Late Permian appinite–granite complex from northwestern Liaoning, North China Craton: Petrogenesis and tectonic implications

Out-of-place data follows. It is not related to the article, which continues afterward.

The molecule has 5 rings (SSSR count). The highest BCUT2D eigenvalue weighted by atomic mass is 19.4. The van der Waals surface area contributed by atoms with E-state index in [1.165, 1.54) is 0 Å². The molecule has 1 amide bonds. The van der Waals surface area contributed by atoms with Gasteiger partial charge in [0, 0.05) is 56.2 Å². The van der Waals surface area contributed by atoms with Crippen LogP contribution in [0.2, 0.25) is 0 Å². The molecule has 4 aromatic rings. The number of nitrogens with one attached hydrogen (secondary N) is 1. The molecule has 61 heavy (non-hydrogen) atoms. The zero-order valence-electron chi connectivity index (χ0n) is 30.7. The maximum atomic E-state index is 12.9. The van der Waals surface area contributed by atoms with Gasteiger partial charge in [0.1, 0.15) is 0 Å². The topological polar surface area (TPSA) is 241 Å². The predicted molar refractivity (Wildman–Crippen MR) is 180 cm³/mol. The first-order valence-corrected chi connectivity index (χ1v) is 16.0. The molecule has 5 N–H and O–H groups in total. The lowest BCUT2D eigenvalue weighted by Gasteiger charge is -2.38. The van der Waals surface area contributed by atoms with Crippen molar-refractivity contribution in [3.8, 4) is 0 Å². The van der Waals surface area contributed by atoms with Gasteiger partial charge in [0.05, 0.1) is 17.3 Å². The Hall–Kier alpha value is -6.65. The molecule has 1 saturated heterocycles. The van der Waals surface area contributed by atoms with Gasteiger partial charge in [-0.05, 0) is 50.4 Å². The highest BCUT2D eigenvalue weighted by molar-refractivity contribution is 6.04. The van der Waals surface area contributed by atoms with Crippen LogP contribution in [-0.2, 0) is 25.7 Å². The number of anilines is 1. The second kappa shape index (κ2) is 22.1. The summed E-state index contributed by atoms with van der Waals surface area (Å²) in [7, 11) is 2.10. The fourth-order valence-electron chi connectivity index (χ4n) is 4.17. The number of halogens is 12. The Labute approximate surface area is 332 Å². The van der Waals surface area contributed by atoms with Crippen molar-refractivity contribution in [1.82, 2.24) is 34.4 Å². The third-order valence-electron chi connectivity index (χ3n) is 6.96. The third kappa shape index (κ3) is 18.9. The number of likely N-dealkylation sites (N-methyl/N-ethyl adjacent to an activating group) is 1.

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The appinite–granite suite commonly occurs within post-subduction regimes during the final stage of anorogeny and thus holds the key to monitoring critical geodynamic and crustal evolutionary processes. The present zircon U–Pb dating and geochemical study documents the Late Permian appinite–granite complex from northwestern Liaoning, North China Craton. The hornblende-rich appinitic rocks have an SiO2 range from 41.8 to 53.4%, moderate to high alkali contents, enrichment in large ion lithophile elements and depletion in high field strength elements, with initial 87Sr/86Sr ratios of 0.7066 to 0.7128, εNd(t) of -8.3 to -13.3 and zircon εNd(t) from -10.1 to -18.7. These features suggest that their generation most likely involves metasomatism of mantle peridotites by sediment-derived liquids related to subduction and a later partial melting. The associated monzogranites range in SiO2 from 72.6 to 75.0% and exhibit a high-K calc-alkaline character, with high Sr–Ba abundances and elevated Sr/Y and La/Yb ratios. Such potassic adakitic signatures, plus their evolved isotopic compositions (87Sr/86Sri=0.7063 to 0.7066, εNd(t)=-15.6 to -16.3, zircon εNd(t)=-16.5 to -18.8), are consistent with partial melting of mixed protoliths including newly underplated enriched mafic lower crust and minor old lower crustal materials. Such a mafic and felsic magma association not only attests to a heterogeneously enriched sub-continental lithospheric mantle beneath the northern North China Craton, but also indicates reworking within a post-orogenic transcurrent regime of lithospheric delamination. The temporal coincidence of the present appinite–granite complex with regional transcurrent fault activity leads to the further suggestion that such mafic–felsic magmatic suites could provide spatial markers for monitoring important post-orogenic structural and geodynamic processes.
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